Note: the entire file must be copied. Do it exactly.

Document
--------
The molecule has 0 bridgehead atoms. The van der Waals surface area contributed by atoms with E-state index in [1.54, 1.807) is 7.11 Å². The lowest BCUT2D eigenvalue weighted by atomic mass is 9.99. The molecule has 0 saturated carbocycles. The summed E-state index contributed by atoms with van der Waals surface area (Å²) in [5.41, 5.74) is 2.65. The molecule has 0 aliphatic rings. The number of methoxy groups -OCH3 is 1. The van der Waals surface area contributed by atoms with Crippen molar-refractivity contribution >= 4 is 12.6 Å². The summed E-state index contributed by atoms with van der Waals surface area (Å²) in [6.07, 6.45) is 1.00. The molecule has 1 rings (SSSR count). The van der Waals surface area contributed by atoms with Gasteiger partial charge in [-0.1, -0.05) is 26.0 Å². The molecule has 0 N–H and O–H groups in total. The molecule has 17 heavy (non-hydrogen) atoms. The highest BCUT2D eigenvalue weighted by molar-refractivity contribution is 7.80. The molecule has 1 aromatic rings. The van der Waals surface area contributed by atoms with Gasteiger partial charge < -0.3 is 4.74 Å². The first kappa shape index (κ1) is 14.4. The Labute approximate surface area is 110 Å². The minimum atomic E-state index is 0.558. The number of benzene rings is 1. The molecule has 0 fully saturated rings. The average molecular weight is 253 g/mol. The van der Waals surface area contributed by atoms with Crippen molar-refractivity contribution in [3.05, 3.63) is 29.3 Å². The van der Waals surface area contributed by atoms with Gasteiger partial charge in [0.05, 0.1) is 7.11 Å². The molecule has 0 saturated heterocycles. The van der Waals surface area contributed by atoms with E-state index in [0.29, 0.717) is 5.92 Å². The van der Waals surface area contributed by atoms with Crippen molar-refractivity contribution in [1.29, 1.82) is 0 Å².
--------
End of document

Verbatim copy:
The molecule has 0 bridgehead atoms. The van der Waals surface area contributed by atoms with E-state index in [1.54, 1.807) is 7.11 Å². The lowest BCUT2D eigenvalue weighted by atomic mass is 9.99. The molecule has 0 saturated carbocycles. The summed E-state index contributed by atoms with van der Waals surface area (Å²) in [5.41, 5.74) is 2.65. The molecule has 0 aliphatic rings. The number of methoxy groups -OCH3 is 1. The van der Waals surface area contributed by atoms with Crippen molar-refractivity contribution >= 4 is 12.6 Å². The summed E-state index contributed by atoms with van der Waals surface area (Å²) in [6.07, 6.45) is 1.00. The molecule has 1 rings (SSSR count). The van der Waals surface area contributed by atoms with Gasteiger partial charge in [-0.1, -0.05) is 26.0 Å². The molecule has 0 N–H and O–H groups in total. The molecule has 17 heavy (non-hydrogen) atoms. The highest BCUT2D eigenvalue weighted by molar-refractivity contribution is 7.80. The molecule has 1 aromatic rings. The van der Waals surface area contributed by atoms with Gasteiger partial charge < -0.3 is 4.74 Å². The first kappa shape index (κ1) is 14.4. The Labute approximate surface area is 110 Å². The minimum atomic E-state index is 0.558. The number of benzene rings is 1. The molecule has 0 fully saturated rings. The average molecular weight is 253 g/mol. The van der Waals surface area contributed by atoms with Crippen molar-refractivity contribution in [3.05, 3.63) is 29.3 Å². The van der Waals surface area contributed by atoms with Gasteiger partial charge in [0.05, 0.1) is 7.11 Å². The molecule has 0 saturated heterocycles. The van der Waals surface area contributed by atoms with E-state index in [0.29, 0.717) is 5.92 Å². The van der Waals surface area contributed by atoms with Crippen molar-refractivity contribution in [1.29, 1.82) is 0 Å².